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Law school is a highly demanding experience that produces stress even in the most competent and self-confident students. The workload is heavy, competition can be intense, and feedback on performance is limited, especially during the first year. Although stress cannot be completely eliminated, you can ease the pressure by developing realistic expectations, tuning into your personal needs, and striving for a work-life balance. You succeeded in getting into law school and you will continue on a successful path if you combine a healthy scholastic attitude with common sense. As Lawrence S. Krieger, a researcher and law professor observed, “The universal fallacy is that the road to happiness runs through the top of the class.”
Focusing on non-competitive, achievable goals such as doing your personal best and learning as much as you can, will do more to ensure your success and happiness than will striving to please others and pushing into the top 10 percent. While it’s true higher grades make it easier to get interviews and usually equate with higher entry-level salaries, high grades don’t necessarily translate into a more satisfying career. Psychologists and economists concur that pay is only one of numerous determinants of job satisfaction, and many of these other factors are actually more critical than income.
Other stressors that are less readily apparent involve learning to “think like a lawyer” through which you master the analytical function separate from your values, emotions, and beliefs, and the lessons that train you to look for weaknesses, counter your opponent’s position, and defend your own. While these are legitimate tools of the profession, it is easy to become so absorbed in learning and practicing these new skills that they spill over into other aspects of one’s life. Your sense of self depends upon your ability to remain aware and accepting of your values, beliefs, and feelings, and a must win/be right mentality and critical approach will surely harm your relationships.
Reserving time to relax and socialize is necessary to maintain a healthy balance during law school, but routinely using food, alcohol, gambling, or video games to escape the academic “grind” can create additional stress and lead to addiction in the long-term. When planning free-time activities, include friends and seek physical ways to relieve stress such as walking, bicycling, massage, and bowling, in addition to movies, sports, meals, and other pastimes. Keep in mind that if tension is building to a high level during the week, the work of law school is not the cause—more likely it’s the anxieties and self-imposed pressures mentioned earlier. Unless you change your attitudes, no amount of “blowing off steam” on the weekends will improve the situation.
As law students, you are valued members of the legal community who are eligible to access services provided by the New Mexico Lawyers and Judges Assistance Program (NMJLAP). NMJLAP offers confidential professional and peer assistance to help you identify and address problems with alcohol and other drugs, depression, and other mental health/emotional disorders. NMJLAP’s purpose is to help reduce the public harm caused by impaired members of the legal profession and to improve the health and welfare of its members by facilitating early intervention and treatment.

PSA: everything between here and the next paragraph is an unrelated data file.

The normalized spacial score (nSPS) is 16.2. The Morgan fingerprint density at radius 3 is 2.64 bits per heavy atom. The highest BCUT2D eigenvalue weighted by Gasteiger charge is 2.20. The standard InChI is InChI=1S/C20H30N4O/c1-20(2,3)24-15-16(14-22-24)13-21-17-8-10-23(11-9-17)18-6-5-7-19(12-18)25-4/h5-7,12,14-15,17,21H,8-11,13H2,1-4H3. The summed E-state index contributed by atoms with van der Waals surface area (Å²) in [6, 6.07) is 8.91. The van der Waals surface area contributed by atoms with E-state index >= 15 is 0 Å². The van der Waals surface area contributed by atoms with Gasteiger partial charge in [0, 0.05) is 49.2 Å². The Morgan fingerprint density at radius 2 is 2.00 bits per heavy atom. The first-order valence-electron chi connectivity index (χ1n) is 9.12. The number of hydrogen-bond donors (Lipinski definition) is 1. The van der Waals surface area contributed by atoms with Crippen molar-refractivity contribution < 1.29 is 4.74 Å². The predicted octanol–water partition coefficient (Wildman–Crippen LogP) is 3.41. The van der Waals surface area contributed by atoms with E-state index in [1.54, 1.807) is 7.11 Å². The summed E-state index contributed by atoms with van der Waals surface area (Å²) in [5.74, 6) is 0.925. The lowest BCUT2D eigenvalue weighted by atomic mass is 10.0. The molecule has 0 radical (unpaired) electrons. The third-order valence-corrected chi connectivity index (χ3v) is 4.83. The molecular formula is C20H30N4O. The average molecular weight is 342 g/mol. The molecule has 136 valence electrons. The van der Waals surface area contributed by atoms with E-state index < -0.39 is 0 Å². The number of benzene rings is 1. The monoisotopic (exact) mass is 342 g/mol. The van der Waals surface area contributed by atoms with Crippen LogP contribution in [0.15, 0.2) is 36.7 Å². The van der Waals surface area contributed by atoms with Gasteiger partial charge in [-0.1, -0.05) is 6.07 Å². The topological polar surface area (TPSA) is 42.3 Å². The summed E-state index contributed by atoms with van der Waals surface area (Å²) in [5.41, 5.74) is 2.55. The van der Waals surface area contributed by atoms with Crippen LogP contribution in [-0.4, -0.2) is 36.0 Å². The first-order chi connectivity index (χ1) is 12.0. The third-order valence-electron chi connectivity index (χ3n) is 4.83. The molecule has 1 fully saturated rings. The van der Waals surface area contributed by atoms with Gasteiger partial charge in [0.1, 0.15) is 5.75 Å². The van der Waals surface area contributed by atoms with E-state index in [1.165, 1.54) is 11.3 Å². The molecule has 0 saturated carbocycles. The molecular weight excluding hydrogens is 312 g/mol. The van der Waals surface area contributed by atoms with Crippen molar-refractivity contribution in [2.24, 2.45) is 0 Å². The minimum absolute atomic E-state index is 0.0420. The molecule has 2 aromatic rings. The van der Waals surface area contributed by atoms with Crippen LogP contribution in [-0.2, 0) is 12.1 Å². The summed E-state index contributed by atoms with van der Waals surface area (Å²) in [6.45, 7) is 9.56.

Are you struggling to maintain a work-life balance? Are the episodes of excessive drinking, overeating, or gambling becoming routine? Do you have concerns about your ability to “hold it together?” If any of this resonates for you or a classmate, know that you’re not alone and that NMJLAP is here to help. Call us to discuss your concerns and explore your options, and take a look at the other NMJLAP web resources.
Peer Advisor Model
An individual in recovery helping another creates a powerful relationship that can have a tremendous impact on the healing process. An attorney who has “been there” can ease the initial fears of law students and provide unique support and direction. Call NMJLAP at (505) 228-1948 for more information and referrals to peer advisors.
This group will be meeting every Monday night via Zoom. The intention of this support group is the sharing of anything you are feeling, trying to manage or struggling with. It is intended as a way to connect with colleagues, to know you are not in this alone and feel a sense of belonging. We laugh, we cry, we can BE together. Request Zoom Link
In addition, a listserv has been developed by the ABA Commission on Lawyer Assistance Programs (CoLAP) to provide a confidential email vehicle for law students who want to get, or stay, clean and sober while in law school. This is an opportunity for students to connect with and ask questions of their law school peers throughout the US and share their experience, strength, and hope. To be added, interested law students should contact NHLAP's Executive Director, Cecile B. Bartigan, directly at email@example.com. Students should be prepared to talk a bit about their history and about their need and desire to communicate with other law students facing similar challenges. Matthew will make the final determination to add a student to the listserv and will provide each student with the rules and regulations regarding use of the “Students in Recovery Listserv.” When a student graduates and is admitted to the Bar, he/she will be removed from the listserv.